Published June 13, 2011
In the U.S., more than 30 million people suffer from migraines – with women most commonly affected – and now researchers believe they know why.
Scientists from Brigham and Women’s Hospital in Boston say they’ve uncovered a trio of genes tied to these debilitating headaches, including one that is exclusively linked to women, Agence-France Presse reported.
For the study, researchers put together what is called a genome-wide association study that involved more than 23,000 women – including more than 5,000 migraine sufferers.
According to the National Genome Research Institute, this type of study is “an approach that involves rapidly scanning markers across the complete sets of DNA, or genomes, of many people to find genetic variations associated with a particular disease.”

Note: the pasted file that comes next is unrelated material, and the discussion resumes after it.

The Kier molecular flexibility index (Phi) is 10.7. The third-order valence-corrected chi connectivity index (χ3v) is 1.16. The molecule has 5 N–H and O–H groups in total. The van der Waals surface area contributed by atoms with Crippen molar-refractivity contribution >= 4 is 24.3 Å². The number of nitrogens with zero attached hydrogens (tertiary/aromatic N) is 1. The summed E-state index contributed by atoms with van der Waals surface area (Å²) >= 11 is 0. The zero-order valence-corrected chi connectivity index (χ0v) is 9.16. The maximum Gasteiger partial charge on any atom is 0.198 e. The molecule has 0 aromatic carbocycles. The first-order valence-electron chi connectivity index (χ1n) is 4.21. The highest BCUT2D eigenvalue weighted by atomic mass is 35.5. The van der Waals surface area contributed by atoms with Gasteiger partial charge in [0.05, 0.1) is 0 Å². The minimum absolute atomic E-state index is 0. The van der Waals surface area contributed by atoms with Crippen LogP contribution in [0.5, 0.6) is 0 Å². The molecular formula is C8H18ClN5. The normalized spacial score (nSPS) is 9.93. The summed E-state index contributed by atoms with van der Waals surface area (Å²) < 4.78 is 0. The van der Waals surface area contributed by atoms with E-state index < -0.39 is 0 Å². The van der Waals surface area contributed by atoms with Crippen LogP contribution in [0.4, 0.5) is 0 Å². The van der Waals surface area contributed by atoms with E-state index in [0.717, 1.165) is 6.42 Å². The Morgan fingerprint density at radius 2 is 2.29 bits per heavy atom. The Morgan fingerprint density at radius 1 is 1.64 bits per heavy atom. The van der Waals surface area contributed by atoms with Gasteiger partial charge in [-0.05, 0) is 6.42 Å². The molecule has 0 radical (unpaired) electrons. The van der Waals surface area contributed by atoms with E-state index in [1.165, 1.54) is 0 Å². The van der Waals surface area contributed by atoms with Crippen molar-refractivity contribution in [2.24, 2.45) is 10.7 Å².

After analyzing all the data, the researchers found variations in three genes that showed up more frequently in women afflicted by migraines.
Two of the genes – PRDM16 and TRPM8 – were specific to migraines, and in addition, TRPM8 was linked to migraines only in women.
The third gene, LRP1, is involved in “sensing the external world and in chemical pathways inside the brain."
"The brain of a person with migraine responds differently to certain stimuli, their nerve cells 'talk' differently to each other," Dr. Markus Shuerks of Brigham and Women’s said in an email. "Many neurotransmitters are involved in this cross-talk and some seem to have a special role in migraines. LRP1 interacts with some of these neurotransmitter pathways and may thus modulate nerve responses that promote or suppress migraine attacks."
The study was published Sunday in the British journal Nature Genetics.